Take a 30-year-old system (let us call it the ‘rating engine’) that already boasts a 99.7% rate of automation and rewrite it in upgraded technologies without losing any automation. On top of that, somehow reorganize the UI to improve the user’s speed of decision making for the 0.3% that require manual intervention. No documentation existed, and each user interacted with the system differently.
Part of the challenge was understanding how to improve user’s efficiency with software when we do not know how they use the software to make their decisions.
To gain insight, we enlisted the help from the professionals of research: graduate and PhD students. Unidev partnered with the local university and their lab staff to study how users interacted with the 30-year-old software.
Background of Knowledge Work:
Work that requires individuals to interact with computer data to make decisions is called knowledge work. At the time of this project, no formal process for evaluating knowledge work existed. Traditional labor had tried and true practices for evaluating work because the work could be easily observed and measured. You could watch someone pick up a box 50 times in a day. You could measure the weight of the boxes to determine the maximum weight was 50 pounds. You could observe and time how long someone needed to be on their feet to complete the job. These benefits of observation and measurement allowed management to clearly define job requirements and reorganize operations to improve efficiency.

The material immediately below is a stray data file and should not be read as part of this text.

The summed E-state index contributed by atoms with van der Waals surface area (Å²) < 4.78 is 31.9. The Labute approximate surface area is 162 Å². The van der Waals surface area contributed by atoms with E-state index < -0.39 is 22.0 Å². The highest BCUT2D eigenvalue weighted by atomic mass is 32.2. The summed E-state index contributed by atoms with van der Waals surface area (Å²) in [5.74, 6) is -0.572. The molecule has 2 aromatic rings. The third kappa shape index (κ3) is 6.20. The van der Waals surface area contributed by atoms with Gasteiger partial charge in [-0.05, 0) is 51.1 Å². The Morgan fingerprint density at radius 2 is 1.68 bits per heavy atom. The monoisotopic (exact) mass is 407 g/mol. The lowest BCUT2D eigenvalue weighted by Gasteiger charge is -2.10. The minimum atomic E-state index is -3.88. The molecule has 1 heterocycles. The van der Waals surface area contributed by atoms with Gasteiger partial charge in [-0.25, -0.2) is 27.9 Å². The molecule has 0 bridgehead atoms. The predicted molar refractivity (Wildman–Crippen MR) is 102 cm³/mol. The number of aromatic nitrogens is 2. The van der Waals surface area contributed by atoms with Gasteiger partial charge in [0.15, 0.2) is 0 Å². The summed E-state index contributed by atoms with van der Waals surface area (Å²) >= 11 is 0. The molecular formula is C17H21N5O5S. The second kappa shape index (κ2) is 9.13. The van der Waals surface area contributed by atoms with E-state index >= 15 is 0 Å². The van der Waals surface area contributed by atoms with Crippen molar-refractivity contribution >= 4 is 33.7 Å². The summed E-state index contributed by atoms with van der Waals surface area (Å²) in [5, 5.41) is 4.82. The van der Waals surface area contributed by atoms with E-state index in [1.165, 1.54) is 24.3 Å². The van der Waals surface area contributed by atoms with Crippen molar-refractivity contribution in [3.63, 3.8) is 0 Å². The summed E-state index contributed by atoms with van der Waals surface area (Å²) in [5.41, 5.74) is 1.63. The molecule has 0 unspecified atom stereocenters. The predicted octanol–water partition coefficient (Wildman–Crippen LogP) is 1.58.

With knowledge work, observation and measurement are not as simple as watching a task. Thus, the research question: how can Unidev improve user’s efficiency with software when we do not know how they use the software to make their decisions?